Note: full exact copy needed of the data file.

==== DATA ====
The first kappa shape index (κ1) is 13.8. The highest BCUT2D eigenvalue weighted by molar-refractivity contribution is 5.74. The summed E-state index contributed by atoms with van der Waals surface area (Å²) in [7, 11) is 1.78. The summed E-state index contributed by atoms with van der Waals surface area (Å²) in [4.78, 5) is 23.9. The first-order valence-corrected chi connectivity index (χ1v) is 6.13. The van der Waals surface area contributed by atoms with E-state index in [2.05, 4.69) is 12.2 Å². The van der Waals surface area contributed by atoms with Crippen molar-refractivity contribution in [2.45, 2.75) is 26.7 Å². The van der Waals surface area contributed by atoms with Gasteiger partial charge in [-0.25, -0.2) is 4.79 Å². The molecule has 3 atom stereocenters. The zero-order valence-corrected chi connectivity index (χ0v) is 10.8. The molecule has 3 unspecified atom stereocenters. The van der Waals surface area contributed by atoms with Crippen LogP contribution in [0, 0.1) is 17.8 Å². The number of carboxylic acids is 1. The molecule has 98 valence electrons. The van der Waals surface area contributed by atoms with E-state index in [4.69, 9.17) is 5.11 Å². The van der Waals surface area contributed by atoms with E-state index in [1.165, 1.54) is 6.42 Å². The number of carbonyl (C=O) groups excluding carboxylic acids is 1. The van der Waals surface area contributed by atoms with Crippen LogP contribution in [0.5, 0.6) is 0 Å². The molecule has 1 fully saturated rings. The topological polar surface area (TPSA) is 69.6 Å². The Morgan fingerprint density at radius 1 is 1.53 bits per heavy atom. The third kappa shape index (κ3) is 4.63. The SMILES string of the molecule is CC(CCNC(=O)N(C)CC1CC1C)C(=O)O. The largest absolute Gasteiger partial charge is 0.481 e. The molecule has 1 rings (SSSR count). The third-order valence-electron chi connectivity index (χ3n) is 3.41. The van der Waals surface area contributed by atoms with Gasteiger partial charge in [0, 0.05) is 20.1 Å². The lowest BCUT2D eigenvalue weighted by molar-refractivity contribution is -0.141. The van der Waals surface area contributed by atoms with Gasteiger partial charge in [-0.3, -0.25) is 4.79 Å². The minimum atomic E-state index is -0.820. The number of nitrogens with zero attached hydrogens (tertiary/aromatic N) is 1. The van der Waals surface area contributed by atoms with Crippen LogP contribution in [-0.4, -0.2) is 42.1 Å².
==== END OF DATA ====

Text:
The first kappa shape index (κ1) is 13.8. The highest BCUT2D eigenvalue weighted by molar-refractivity contribution is 5.74. The summed E-state index contributed by atoms with van der Waals surface area (Å²) in [7, 11) is 1.78. The summed E-state index contributed by atoms with van der Waals surface area (Å²) in [4.78, 5) is 23.9. The first-order valence-corrected chi connectivity index (χ1v) is 6.13. The van der Waals surface area contributed by atoms with E-state index in [2.05, 4.69) is 12.2 Å². The van der Waals surface area contributed by atoms with Crippen molar-refractivity contribution in [2.45, 2.75) is 26.7 Å². The van der Waals surface area contributed by atoms with Gasteiger partial charge in [-0.25, -0.2) is 4.79 Å². The molecule has 3 atom stereocenters. The zero-order valence-corrected chi connectivity index (χ0v) is 10.8. The molecule has 3 unspecified atom stereocenters. The van der Waals surface area contributed by atoms with Crippen LogP contribution in [0, 0.1) is 17.8 Å². The number of carboxylic acids is 1. The molecule has 98 valence electrons. The van der Waals surface area contributed by atoms with E-state index in [4.69, 9.17) is 5.11 Å². The van der Waals surface area contributed by atoms with E-state index in [1.165, 1.54) is 6.42 Å². The number of carbonyl (C=O) groups excluding carboxylic acids is 1. The van der Waals surface area contributed by atoms with Crippen LogP contribution in [0.5, 0.6) is 0 Å². The molecule has 1 fully saturated rings. The topological polar surface area (TPSA) is 69.6 Å². The Morgan fingerprint density at radius 1 is 1.53 bits per heavy atom. The third kappa shape index (κ3) is 4.63. The SMILES string of the molecule is CC(CCNC(=O)N(C)CC1CC1C)C(=O)O. The largest absolute Gasteiger partial charge is 0.481 e. The molecule has 1 rings (SSSR count). The third-order valence-electron chi connectivity index (χ3n) is 3.41. The van der Waals surface area contributed by atoms with Gasteiger partial charge in [0, 0.05) is 20.1 Å². The lowest BCUT2D eigenvalue weighted by molar-refractivity contribution is -0.141. The van der Waals surface area contributed by atoms with Gasteiger partial charge in [-0.3, -0.25) is 4.79 Å². The minimum atomic E-state index is -0.820. The number of nitrogens with zero attached hydrogens (tertiary/aromatic N) is 1. The van der Waals surface area contributed by atoms with Crippen LogP contribution in [-0.4, -0.2) is 42.1 Å².